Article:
[0022] FIG. 3 is a front perspective view of the IPD adjustment mechanism mounted to a structural plate of the HMD, according to one embodiment. FIG. 3 shows a structural plate 305 of the HMD, an IPD Adjustment dial 310, and a pair of rail side mounts 315, 320. The guide rail 115 mounts to the structural plate 305 via rail side mount 315 on a first side and rail side mount 320 on a second side. In this embodiment, the guide rail 115 is located at a top portion of the structural plate 305. In other embodiments, there can be a second guide rail located at a bottom portion of the structural plate 305. In one embodiment, the structural plate 305 is a backplate of the HMD on which a plurality of components of the HMD are mounted.

[0023] FIG. 3 additionally shows an IPD Adjustment dial 310 that allows a user to adjust the distance between the first eyecup 105 and the second eyecup 110. Accordingly, rotation of the IPD Adjustment dial 310 causes rotation of the pinion gear 130 and rotation of the pinion gear 130 causes movement of the first eyecup 105 and the second eyecup 110, as discussed above. The connection between the IPD Adjustment dial 310 and the pinion gear 130 will be discussed in FIG. 4.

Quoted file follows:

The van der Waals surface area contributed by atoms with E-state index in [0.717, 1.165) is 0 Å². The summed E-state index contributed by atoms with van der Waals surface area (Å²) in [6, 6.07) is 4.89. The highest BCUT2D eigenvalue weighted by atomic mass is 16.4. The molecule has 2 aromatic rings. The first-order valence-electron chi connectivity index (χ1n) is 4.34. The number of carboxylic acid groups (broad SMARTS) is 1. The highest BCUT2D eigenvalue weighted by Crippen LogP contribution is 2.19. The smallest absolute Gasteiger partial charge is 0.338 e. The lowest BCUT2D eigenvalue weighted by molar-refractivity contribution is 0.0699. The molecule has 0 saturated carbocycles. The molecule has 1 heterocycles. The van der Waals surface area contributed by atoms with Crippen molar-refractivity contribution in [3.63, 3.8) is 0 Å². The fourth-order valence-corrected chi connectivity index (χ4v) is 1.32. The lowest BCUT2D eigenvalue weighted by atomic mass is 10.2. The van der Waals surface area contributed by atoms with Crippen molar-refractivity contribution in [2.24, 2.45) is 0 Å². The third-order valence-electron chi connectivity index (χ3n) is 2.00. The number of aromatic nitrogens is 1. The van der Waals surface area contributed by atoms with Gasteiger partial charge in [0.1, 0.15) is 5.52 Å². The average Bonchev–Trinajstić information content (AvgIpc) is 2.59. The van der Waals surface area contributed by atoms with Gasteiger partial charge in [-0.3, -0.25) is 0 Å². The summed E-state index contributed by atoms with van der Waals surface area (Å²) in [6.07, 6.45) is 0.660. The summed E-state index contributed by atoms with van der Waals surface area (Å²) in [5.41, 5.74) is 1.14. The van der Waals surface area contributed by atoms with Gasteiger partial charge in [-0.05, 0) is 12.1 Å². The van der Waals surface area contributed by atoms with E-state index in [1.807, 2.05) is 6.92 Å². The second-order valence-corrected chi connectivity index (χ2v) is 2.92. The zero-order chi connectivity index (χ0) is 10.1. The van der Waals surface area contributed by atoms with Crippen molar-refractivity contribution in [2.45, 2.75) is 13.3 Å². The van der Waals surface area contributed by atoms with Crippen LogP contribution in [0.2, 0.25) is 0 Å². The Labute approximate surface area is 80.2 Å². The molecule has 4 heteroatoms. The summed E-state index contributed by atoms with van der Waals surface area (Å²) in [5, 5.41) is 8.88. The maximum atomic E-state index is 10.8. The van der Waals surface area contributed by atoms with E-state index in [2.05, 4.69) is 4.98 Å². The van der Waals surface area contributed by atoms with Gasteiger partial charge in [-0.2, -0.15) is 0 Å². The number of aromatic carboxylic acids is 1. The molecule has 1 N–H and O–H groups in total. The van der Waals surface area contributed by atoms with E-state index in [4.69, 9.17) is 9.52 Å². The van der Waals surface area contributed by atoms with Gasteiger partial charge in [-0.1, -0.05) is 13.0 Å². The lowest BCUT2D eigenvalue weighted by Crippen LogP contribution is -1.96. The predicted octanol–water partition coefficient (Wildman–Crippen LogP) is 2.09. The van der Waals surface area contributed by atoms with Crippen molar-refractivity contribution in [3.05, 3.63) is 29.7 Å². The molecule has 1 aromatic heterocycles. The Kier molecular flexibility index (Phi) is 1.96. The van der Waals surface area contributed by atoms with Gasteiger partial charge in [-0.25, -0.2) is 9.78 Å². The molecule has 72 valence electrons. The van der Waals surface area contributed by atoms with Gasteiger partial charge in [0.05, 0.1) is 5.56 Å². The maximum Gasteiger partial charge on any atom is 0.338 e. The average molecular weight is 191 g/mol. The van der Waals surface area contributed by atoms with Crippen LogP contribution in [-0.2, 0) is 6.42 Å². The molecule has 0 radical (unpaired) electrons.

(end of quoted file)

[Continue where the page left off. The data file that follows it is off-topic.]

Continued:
[0024] FIG. 4 is a rear perspective view of the structural plate 305 showing backside components of the IPD adjustment mechanism, according to one embodiment. FIG. 4 shows a pulley 405 and a belt 410 of the IPD adjustment mechanism on a backside of the structural plate 305. The pulley 405 is connected to the pinion gear 130 via shaft 145 through the structural plate 305. The pulley 405 is also connected to IPD adjustment dial 310 via belt 410. Thus, as a user turns the IPD adjustment dial 310, the pulley 405 turns via engagement between the IPD adjustment dial 310 and the belt 410. In this embodiment, the belt 410 allows the IPD adjustment dial 310 to coincide with the location of a user’s thumb when they move their hand up to touch the HMD while wearing it. Thus, the IPD adjustment dial 310 could be placed in other locations on the HMD and, in other locations, the belt 410 may not be necessary. For example, the IPD adjustment dial 310 could be located on an opposite end of shaft 145 from pinion gear 130 or rotationally connected to shaft 145 via one or more intermediate gears.